“It was just slow.”
That’s the report of a deer check station staffer/local hunter coming out of Northeast Washington’s late whitetail rifle season, which wrapped up yesterday.
Annemarie Prince says 96 hunters came through WDFW’s Deer Park game check on Sunday, Nov. 18, with 16 bucks for a 16.6 percent success rate, figures well down from Nov. 19, 2017’s 124 with 43 for a 34.7 percent success rate.
“There were a couple nice deer, but nothing, ‘Oh, my gosh.’ Not many spikes, mainly three-by-threes, four-by-fours,” says Prince, the agency’s Colville-based district wildlife biologist.
She didn’t know why the numbers were down at the voluntary pull-off along U.S. 395 between Colville and Spokane, but noted that climatically it’s been a “very dry” fall.
“It was nice to be in that weather, but it was not great for hunting,” she says.
Others had more ideas. As the Nov. 10-19 season kicked off, Hunting Washington members were reporting a declining deer population in the state’s upper righthand corner, with plenty of focus on mountain lions and wolves. The open area is home to 10 known packs.
Famed salmon and steelhead angler Buzz Ramsey of Klickitat and his friend Bill Harris were among those who headed into the woods north of Spokane early last week with high hopes following the duo’s success last November, but they came out on Sunday without any fresh venison.
Hunting fairly high in an area that still had some snow from a preseason dusting, Ramsey says he didn’t really see many deer, just a nice but off-limits muley buck and a pair of spooky whitetail does.
He says that a party of longtime hunters they talked to, including an 86-year-old who’d told them he’d been hunting the area since he was 12, didn’t have any deer hanging either, but bucks were turning up at night on their cameras.
All the wolf and mountain lion tracks that Ramsey, Harris and others spotted led Ramsey to wonder if perhaps predator activity hadn’t impacted when the rut occurs, but WDFW’s Prince doesn’t believe that to be the case.
“The hunters on the landscape are a much larger group of ‘predators’ than wild predators. And if they (hunters) haven’t moved the rut, the true predators aren’t going to,” she says.
Prince, who just so happens to count herself among those two-legged predators — “I did see a buck that should have been a dead buck” — points to an ongoing state study and work by former district wildlife biologist Steve Zender that suggests nothing’s changing in terms of rut timing.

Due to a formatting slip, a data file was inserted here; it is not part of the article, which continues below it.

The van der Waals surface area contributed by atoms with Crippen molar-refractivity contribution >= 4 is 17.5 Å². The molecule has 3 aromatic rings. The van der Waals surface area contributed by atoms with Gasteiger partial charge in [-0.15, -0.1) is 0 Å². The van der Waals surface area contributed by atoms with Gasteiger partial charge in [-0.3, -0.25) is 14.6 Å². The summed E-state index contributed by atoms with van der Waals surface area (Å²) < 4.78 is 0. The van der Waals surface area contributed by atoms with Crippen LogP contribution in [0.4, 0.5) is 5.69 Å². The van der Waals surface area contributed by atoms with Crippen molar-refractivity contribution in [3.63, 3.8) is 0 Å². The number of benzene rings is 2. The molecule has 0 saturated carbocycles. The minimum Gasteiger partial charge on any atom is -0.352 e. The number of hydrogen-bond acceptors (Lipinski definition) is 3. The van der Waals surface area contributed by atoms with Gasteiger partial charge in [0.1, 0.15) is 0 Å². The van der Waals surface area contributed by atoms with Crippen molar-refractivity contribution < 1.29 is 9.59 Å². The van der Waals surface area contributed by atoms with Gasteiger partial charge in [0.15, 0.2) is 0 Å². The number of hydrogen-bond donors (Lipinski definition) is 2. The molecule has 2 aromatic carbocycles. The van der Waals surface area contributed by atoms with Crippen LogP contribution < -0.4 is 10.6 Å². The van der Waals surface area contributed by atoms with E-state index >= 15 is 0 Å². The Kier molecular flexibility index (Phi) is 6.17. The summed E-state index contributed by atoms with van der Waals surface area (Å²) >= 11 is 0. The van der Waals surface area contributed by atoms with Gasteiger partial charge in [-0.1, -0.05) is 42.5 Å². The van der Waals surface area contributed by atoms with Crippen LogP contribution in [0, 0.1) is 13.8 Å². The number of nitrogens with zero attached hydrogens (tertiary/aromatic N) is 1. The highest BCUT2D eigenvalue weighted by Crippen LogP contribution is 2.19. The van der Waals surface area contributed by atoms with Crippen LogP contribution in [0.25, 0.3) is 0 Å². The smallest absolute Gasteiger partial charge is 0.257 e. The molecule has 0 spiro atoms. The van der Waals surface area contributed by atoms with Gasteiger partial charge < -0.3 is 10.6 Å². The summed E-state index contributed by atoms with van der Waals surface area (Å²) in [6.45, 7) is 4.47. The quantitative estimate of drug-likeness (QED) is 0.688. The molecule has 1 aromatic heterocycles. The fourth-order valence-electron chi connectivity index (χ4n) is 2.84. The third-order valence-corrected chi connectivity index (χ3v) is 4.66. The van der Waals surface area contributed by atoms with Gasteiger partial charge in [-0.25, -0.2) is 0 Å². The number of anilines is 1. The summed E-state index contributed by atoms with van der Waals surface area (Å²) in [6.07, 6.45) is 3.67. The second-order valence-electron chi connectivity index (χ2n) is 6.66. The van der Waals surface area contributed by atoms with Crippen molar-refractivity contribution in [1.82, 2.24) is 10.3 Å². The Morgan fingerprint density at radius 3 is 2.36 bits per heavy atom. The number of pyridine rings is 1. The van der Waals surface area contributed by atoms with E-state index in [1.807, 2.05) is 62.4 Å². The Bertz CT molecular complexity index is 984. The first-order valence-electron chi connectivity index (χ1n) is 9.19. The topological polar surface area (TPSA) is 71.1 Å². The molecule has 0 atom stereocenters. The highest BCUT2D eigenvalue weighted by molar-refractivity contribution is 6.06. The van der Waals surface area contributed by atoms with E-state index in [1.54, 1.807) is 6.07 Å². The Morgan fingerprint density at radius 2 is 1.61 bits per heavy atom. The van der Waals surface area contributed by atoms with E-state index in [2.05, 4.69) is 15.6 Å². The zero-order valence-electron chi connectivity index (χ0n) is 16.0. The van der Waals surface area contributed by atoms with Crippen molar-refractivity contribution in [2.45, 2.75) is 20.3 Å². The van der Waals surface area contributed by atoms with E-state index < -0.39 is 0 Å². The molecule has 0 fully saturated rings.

She says that he found whitetails conceived fawns between Nov. 12 and Dec. 2.
The plurality of that breeding activity, 39 percent, occurred Nov. 19-25, with 31 percent between Nov. 26-Dec. 2 and 30 percent between Nov. 12-18.
The 2017 rifle hunt ended on the 19th, the same day as the final one the Deer Park check station was open, so perhaps that and heavier snows had something to do with the higher hunter numbers and deer kill.
The joint WDFW-University of Washington Predator-Prey Project, launched in early 2017 and slated to run through 2021, should help flesh out ungulate, cougar and wolf trends and dynamics in Stevens and Pend Oreille Counties.
This year’s deer prospects weren’t stellar but weren’t awful either.
Before this season started, Prince told me that a survey here found 32 bucks per 100 does, “statistically the same” as the longterm average since 2007.
In her and assistant wildlife biologist Ben Turnock’s hunting forecast, they reported that last year’s fawn numbers — this year’s spikes — were also back up after 2016’s “new low” that followed 2015’s blue-tongue outbreak, drought conditions and very large harvest, though were still tied for second worst since at least 2001.
Back at the check station, Prince says she also heard from hunters who reported they didn’t see any deer while others saw lots of nocturnal activity on their trail cameras.
Two parties that she believes hunted the same plot of state land up a particular road came through with very different observations.
The first had harvested a pair of spikes and reported seeing “so many deer,” while the second said they “didn’t see anything” outside of the one they killed.
With those and other mixed signals, Prince says she’ll be interested to see what the final harvest data for this year shows.
Even though the 2018 rifle hunt is now officially in the books, muzzleloaders can head out in the Selkirk Unit (GMU 113) for whitetails starting tomorrow, Nov. 21, and bowhunters get their last cracks at flagtails in the Kelly Hill, Douglas, 49 Degrees North, Huckleberry and Mt. Spokane Units (GMUs 105, 108, 117, 121 and 124) beginning next Sunday, Nov. 25.
Deadline to report your 2018 hunts is Jan. 10, 2019, to be eligible for the incentive permit, or Jan. 31 to avoid the $10 late fee.